Myelodysplastic syndrome is a group of rare blood disorders. People with MDS have too many blood cells that look immature (not fully developed) and low levels of healthy blood cells. When the body has too many abnormal blood cells and not enough healthy blood cells, it can’t carry out its usual functions as well. This can lead to a wide range of MDS symptoms.
Many people with MDS do not have symptoms when they are diagnosed. It’s important to recognize potential symptoms if they develop and report them to your doctor right away. The appearance of symptoms may indicate that it’s time to consider starting treatment for MDS.
MDS develops in the bone marrow — the soft, spongy tissue found within certain bones. Bone marrow cells are responsible for blood cell production. When these bone marrow cells develop abnormalities (dysplasia), they don’t produce enough of one or more of the three main types of blood cells: red blood cells, white blood cells, and platelets.
Low levels of each of these cell types can lead to a specific set of symptoms. There are different types of MDS, which could affect each blood cell type in distinct ways and lead to varying symptoms.
Red blood cells are the most common blood cell type. These cells attach to oxygen molecules in the lungs and then carry the oxygen to tissues throughout the body. Red blood cells also bring carbon dioxide from cells back to the lungs, where it is released.
MDS may lead to anemia, or reduced red blood cell counts. In many cases, people with MDS experience signs of anemia before other symptoms. Anemia can cause several symptoms, including:
Having anemia does not necessarily mean that you have MDS. Other conditions can cause red blood cell levels to drop, including:
If you notice any symptoms of anemia, contact your doctor. Your doctor can ask questions and run tests to determine what is causing your anemia and help you come up with a treatment plan.
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White blood cells are a part of the body’s immune system. They recognize and destroy germs such as bacteria and viruses, and they kill infected cells within the body. White blood cells also get rid of old or dead cells and help fight cancer.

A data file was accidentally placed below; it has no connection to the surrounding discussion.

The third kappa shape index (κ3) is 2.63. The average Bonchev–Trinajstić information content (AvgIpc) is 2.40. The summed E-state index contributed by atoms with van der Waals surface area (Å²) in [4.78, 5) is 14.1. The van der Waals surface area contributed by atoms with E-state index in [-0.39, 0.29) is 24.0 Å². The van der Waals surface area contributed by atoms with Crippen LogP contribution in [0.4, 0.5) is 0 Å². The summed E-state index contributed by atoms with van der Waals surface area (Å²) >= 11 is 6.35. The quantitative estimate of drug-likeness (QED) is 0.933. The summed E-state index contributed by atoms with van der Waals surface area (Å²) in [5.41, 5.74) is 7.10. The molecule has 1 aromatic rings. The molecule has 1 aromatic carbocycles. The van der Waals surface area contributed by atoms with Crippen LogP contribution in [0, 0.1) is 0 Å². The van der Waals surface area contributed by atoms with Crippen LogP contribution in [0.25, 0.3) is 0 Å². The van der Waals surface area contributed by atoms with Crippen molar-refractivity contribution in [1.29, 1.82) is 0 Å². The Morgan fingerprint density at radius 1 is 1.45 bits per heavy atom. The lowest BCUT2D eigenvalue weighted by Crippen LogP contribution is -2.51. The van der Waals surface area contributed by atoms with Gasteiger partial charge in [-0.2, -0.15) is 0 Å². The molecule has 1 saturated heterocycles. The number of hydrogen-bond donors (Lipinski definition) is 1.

There are several different types of white blood cells, and each has a different role. Important ones are neutrophils, which start fighting an infection when a germ enters the body and prompt other white blood cells to respond.
Lymphocytes, including both T cells and B cells, are another type of white blood cell that target cancers and larger invaders like tuberculosis. Other types of white blood cells also help protect against infection.
Some people with MDS develop neutropenia, or low numbers of neutrophils. This may lead to frequent infections, which can have different symptoms depending on where the infection occurs:
Neutropenia may also cause symptoms like fever, chills, sweating, abdominal pain, diarrhea, or pain or sores near the anus.
Neutropenia can be caused by other health conditions, including:
People with neutropenia develop similar symptoms whether their low white blood cell count is caused by MDS or another condition. If you are experiencing neutropenia symptoms, talk to your health care team. They can help determine your white blood cell levels and find out the cause if levels are lower than expected.
Platelets are often referred to as blood cells, but they are technically tiny pieces of a cell. They are made by megakaryocytes, large cells that live in the bone marrow. Platelets are responsible for clotting blood.
When an injury occurs and a blood vessel is damaged, blood will spill out. Nearby platelets become activated, sticking to the blood vessel wall and to each other until a clot forms over them, plugging the hole and preventing blood loss.
Thrombocytopenia, or low platelet counts, sometimes results from MDS. People with thrombocytopenia may experience:
People with MDS who have extremely low platelet levels may be at risk for serious bleeding problems — including bleeding in the brain, which is rare. If you experience bleeding that won’t stop, seek emergency medical care.
Other conditions, many of which are more common than MDS, can also lead to thrombocytopenia. Symptoms that point to low platelet counts can also be caused by:
Tell your doctor if you are experiencing bruising or bleeding problems. Without additional testing, it’s hard to know whether these symptoms are caused by MDS or something else.
Tell your doctor about any symptoms you have that may be related to MDS. These symptoms can often be caused by other conditions, so it may be difficult to know what is causing any changes in health.
Your doctor may perform a bone marrow biopsy and recommend starting treatment if you develop symptoms of MDS. There have been several recent advances in MDS treatment options.
If you’re ready to discuss treatment for MDS with your doctor, this discussion guide can help.
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